Why GAO Did This Study
Virtual currencies, such as bitcoin, have grown in popularity in recent years. Individuals and businesses use virtual currencies as investments and to pay for goods and services. GAO was asked to review IRS's efforts to ensure compliance with tax obligations for virtual currencies.
This report examines (1) what is known about virtual currency tax compliance; (2) what IRS has done to address virtual currency tax compliance risks; (3) the extent to which IRS's virtual currency guidance meets taxpayer needs; and (4) whether additional information reporting on virtual currency income could assist IRS in ensuring compliance.
GAO reviewed IRS forms and guidance and interviewed officials at IRS, FinCEN, and other federal agencies, as well as tax and virtual currency stakeholders.
GAO is recommending that IRS clarify that part of the 2019 guidance is not authoritative and take steps to increase information reporting, and that FinCEN and IRS address how foreign asset reporting laws apply to virtual currency. IRS agreed with the recommendation on information reporting and disagreed with the other two, stating that a disclaimer statement is unnecessary and that it is premature to address virtual currency foreign reporting. GAO believes a disclaimer would increase transparency and that IRS can clarify foreign reporting without waiting for future developments in the industry. FinCEN agreed with GAO's recommendation.
Recommendations for Executive Action
|Internal Revenue Service||The Commissioner of Internal Revenue should update the FAQs issued in 2019 to include a statement that the FAQs may serve as a source of general information but cannot be relied upon by taxpayers as authoritative since they are not binding on IRS. (Recommendation 1)||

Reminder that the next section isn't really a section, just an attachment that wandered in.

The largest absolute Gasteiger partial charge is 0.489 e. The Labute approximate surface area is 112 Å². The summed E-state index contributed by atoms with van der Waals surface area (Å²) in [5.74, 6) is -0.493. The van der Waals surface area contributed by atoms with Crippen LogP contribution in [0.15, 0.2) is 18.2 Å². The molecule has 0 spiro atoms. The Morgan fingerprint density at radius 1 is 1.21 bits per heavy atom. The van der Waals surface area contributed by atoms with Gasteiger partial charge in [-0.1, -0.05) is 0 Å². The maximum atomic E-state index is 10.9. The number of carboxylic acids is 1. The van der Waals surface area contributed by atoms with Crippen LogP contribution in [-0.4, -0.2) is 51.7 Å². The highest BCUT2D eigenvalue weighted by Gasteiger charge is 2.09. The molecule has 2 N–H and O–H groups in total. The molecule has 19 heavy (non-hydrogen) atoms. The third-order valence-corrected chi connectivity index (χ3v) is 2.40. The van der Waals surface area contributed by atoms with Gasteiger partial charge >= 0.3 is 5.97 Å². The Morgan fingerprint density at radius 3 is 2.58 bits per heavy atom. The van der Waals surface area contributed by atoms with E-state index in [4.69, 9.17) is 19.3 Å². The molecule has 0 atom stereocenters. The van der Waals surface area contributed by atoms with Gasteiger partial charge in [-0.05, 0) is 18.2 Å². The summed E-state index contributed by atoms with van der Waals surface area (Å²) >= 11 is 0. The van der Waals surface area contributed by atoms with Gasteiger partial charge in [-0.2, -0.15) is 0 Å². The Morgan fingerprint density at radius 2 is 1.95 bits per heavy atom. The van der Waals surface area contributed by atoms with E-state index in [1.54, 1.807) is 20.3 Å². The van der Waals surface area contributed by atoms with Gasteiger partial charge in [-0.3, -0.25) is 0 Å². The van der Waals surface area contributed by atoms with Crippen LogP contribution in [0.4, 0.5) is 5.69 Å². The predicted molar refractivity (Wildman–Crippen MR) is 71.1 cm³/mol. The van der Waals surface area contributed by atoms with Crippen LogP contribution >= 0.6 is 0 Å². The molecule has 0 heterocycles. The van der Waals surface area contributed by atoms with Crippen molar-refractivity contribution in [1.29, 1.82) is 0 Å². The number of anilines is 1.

IRS disagreed with this recommendation. In an August 2020 letter, IRS stated that the 2019 virtual currency FAQs are illustrative of how longstanding tax principles apply to property transactions and IRS does not take positions contrary to public FAQs. On October 15, 2021, the IRS issued IR 2021-202, a news release clarifying that FAQs do not have precedential value unless published in the Internal Revenue Bulletin. The release also states that if an FAQ turns out to be an inaccurate statement of the law as applied to a particular taxpayer's case, the law will control the taxpayer's tax liability, but that taxpayers' reasonable reliance on FAQs will be considered in determining whether certain penalties apply. According to the release and subsequent guidance issued in June 2022 by IRS's Office of Chief Counsel (CC-2022-006), certain newly issued FAQs will contain standard disclaimer language regarding taxpayer reliance of FAQs. The guidance IRS provided in IR 2021-202 addresses the intent of our recommendation by providing a public statement about the extent to which taxpayers can rely on FAQs.
|Internal Revenue Service||
Priority Rec.The Commissioner of Internal Revenue should take steps to increase third-party reporting on taxable transactions involving virtual currency, which could include clarifying IRS's interpretation of existing third-party reporting requirements under the Internal Revenue Code and Treasury Regulations, or pursuing statutory or regulatory changes. (Recommendation 2)